The Eastern American toad (Bufo americanus americanus… bufo is Latin for toad) is usually some shade of brown, but colors can vary from olive to tan to gray to red and can change depending on the toad’s surroundings and age. Eastern American toads are short and broad, from two to around four inches long, and have a wide head and short, muscular legs. A mature female toad is larger than an adult male, and her skin is much rougher in texture, with more pointed dorsal warts. Eastern American toads have chests and throats that are cream or white with spots, although the males’ throats will always be darker. Toads have a very warty appearance, and the warts (raised swellings, not “real” warts) protect them from predators by secreting bufotoxin, an unpleasant white substance that is a mild, foul-tasting poison. The large swellings behind the eyes are the paratoid glands, and in Eastern American toads, the paratoid glands do not touch the raised ridges on the back of the head that are called cranial crests. Another identifying factor is that Eastern American toads have only one or two warts in each spot. Other types of toads have more.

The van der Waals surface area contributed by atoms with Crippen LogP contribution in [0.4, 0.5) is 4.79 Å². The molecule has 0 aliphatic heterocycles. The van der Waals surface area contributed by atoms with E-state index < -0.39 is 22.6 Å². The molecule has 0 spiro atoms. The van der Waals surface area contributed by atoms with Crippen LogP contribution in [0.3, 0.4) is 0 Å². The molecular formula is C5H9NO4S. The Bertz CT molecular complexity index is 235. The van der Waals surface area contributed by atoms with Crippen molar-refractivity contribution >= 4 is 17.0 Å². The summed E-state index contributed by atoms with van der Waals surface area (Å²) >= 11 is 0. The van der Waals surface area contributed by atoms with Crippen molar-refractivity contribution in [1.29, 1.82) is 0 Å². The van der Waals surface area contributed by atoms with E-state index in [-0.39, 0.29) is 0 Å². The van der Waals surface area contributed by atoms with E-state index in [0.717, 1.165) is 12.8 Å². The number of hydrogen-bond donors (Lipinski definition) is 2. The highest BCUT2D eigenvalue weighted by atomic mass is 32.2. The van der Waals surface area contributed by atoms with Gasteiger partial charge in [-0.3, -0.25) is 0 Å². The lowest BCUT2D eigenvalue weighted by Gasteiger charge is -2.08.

Eastern American toads breed in April and May in fresh, shallow water. The female lays gelatinous strings of up to twelve thousand eggs that hatch after about four days. The tadpoles develop rapidly and have become toadlets by June or July.
Eastern American toads often stay in one area. They like to be where temperatures are cool and there is loose soil and a food souce. Toads have knobs on their back feet that they use to shove dirt aside. It is quite amazing to see them suddenly sink into the soil and disappear. Toads also hibernate underground during winter. Because we have many toads living in our gardens, we have learned to dig very carefully in the spring. Many times a shovel full of dirt will also often contain a very dopey hibernating toad!
This little toad was climbing a tree when I first saw him. He went up the tree for about three feet and then slowly backed all the way down.
Toads are often called hop toads because they move in short hops instead of in long leaps as frogs do. Toads are great to have in the garden. One toad eats more than three thousand insects per season, using their hands and arms to push the food into their mouths.